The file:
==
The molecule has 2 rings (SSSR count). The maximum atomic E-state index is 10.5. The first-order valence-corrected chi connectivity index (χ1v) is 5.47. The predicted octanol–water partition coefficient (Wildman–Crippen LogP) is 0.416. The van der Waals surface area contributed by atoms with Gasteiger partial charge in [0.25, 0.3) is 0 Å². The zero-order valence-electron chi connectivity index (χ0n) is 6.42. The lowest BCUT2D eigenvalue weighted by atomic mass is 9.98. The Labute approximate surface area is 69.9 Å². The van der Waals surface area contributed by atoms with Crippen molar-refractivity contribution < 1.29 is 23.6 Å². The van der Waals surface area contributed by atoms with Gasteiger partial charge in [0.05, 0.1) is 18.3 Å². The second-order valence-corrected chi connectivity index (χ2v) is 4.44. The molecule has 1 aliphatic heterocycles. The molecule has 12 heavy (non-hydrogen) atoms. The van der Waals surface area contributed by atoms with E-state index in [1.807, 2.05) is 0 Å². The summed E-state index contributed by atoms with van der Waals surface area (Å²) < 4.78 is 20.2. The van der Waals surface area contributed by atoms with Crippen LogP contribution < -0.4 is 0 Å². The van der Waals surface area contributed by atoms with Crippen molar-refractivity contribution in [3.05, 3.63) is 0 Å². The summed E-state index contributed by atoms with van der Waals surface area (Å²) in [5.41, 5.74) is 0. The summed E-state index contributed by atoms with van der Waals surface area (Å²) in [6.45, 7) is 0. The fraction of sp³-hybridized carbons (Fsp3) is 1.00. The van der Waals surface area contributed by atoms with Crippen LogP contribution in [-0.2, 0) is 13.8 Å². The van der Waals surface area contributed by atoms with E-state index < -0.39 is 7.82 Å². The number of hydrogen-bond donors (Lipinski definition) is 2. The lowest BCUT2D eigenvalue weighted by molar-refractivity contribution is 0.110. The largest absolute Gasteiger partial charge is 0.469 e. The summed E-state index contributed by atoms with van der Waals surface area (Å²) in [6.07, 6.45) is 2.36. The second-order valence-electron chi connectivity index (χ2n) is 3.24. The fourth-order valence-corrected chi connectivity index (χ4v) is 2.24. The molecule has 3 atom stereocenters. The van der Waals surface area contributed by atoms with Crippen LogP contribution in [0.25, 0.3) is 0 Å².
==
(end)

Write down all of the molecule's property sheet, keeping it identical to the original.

The molecule has 2 rings (SSSR count). The maximum atomic E-state index is 10.5. The first-order valence-corrected chi connectivity index (χ1v) is 5.47. The predicted octanol–water partition coefficient (Wildman–Crippen LogP) is 0.416. The van der Waals surface area contributed by atoms with Gasteiger partial charge in [0.25, 0.3) is 0 Å². The zero-order valence-electron chi connectivity index (χ0n) is 6.42. The lowest BCUT2D eigenvalue weighted by atomic mass is 9.98. The Labute approximate surface area is 69.9 Å². The van der Waals surface area contributed by atoms with Crippen molar-refractivity contribution < 1.29 is 23.6 Å². The van der Waals surface area contributed by atoms with Gasteiger partial charge in [0.05, 0.1) is 18.3 Å². The second-order valence-corrected chi connectivity index (χ2v) is 4.44. The molecule has 1 aliphatic heterocycles. The molecule has 12 heavy (non-hydrogen) atoms. The van der Waals surface area contributed by atoms with E-state index in [1.807, 2.05) is 0 Å². The summed E-state index contributed by atoms with van der Waals surface area (Å²) < 4.78 is 20.2. The van der Waals surface area contributed by atoms with Crippen LogP contribution < -0.4 is 0 Å². The van der Waals surface area contributed by atoms with Crippen molar-refractivity contribution in [3.05, 3.63) is 0 Å². The summed E-state index contributed by atoms with van der Waals surface area (Å²) in [5.41, 5.74) is 0. The summed E-state index contributed by atoms with van der Waals surface area (Å²) in [6.45, 7) is 0. The fraction of sp³-hybridized carbons (Fsp3) is 1.00. The van der Waals surface area contributed by atoms with Crippen LogP contribution in [-0.2, 0) is 13.8 Å². The van der Waals surface area contributed by atoms with E-state index < -0.39 is 7.82 Å². The number of hydrogen-bond donors (Lipinski definition) is 2. The lowest BCUT2D eigenvalue weighted by molar-refractivity contribution is 0.110. The largest absolute Gasteiger partial charge is 0.469 e. The summed E-state index contributed by atoms with van der Waals surface area (Å²) in [6.07, 6.45) is 2.36. The second-order valence-electron chi connectivity index (χ2n) is 3.24. The fourth-order valence-corrected chi connectivity index (χ4v) is 2.24. The molecule has 3 atom stereocenters. The van der Waals surface area contributed by atoms with Crippen LogP contribution in [0.25, 0.3) is 0 Å².